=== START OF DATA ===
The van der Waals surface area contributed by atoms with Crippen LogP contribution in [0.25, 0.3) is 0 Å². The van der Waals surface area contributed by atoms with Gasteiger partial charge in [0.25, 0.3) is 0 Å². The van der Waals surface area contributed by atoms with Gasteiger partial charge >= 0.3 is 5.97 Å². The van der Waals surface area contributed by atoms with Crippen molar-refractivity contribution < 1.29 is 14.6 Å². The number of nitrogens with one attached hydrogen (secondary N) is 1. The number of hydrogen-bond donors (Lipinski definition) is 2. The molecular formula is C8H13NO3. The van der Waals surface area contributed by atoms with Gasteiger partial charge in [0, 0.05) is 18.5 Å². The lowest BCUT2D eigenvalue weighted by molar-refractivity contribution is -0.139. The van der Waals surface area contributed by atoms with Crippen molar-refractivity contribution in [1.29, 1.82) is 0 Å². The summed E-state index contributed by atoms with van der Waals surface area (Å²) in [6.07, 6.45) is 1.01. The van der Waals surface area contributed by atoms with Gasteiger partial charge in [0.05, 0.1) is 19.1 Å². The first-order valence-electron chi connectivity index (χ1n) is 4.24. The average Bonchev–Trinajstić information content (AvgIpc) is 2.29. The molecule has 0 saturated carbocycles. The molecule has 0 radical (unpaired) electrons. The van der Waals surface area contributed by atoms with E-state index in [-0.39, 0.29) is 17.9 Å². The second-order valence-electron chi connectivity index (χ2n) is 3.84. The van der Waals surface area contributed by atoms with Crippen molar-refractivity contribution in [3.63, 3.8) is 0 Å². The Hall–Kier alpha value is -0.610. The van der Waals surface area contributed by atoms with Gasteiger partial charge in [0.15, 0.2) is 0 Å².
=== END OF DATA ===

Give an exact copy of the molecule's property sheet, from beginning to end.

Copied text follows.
The van der Waals surface area contributed by atoms with Crippen LogP contribution in [0.25, 0.3) is 0 Å². The van der Waals surface area contributed by atoms with Gasteiger partial charge in [0.25, 0.3) is 0 Å². The van der Waals surface area contributed by atoms with Gasteiger partial charge >= 0.3 is 5.97 Å². The van der Waals surface area contributed by atoms with Crippen molar-refractivity contribution < 1.29 is 14.6 Å². The number of nitrogens with one attached hydrogen (secondary N) is 1. The number of hydrogen-bond donors (Lipinski definition) is 2. The molecular formula is C8H13NO3. The van der Waals surface area contributed by atoms with Gasteiger partial charge in [0, 0.05) is 18.5 Å². The lowest BCUT2D eigenvalue weighted by molar-refractivity contribution is -0.139. The van der Waals surface area contributed by atoms with Crippen molar-refractivity contribution in [1.29, 1.82) is 0 Å². The summed E-state index contributed by atoms with van der Waals surface area (Å²) in [6.07, 6.45) is 1.01. The van der Waals surface area contributed by atoms with Gasteiger partial charge in [0.05, 0.1) is 19.1 Å². The first-order valence-electron chi connectivity index (χ1n) is 4.24. The average Bonchev–Trinajstić information content (AvgIpc) is 2.29. The molecule has 0 saturated carbocycles. The molecule has 0 radical (unpaired) electrons. The van der Waals surface area contributed by atoms with E-state index in [-0.39, 0.29) is 17.9 Å². The second-order valence-electron chi connectivity index (χ2n) is 3.84. The van der Waals surface area contributed by atoms with Crippen molar-refractivity contribution in [3.63, 3.8) is 0 Å². The Hall–Kier alpha value is -0.610. The van der Waals surface area contributed by atoms with Gasteiger partial charge in [0.15, 0.2) is 0 Å².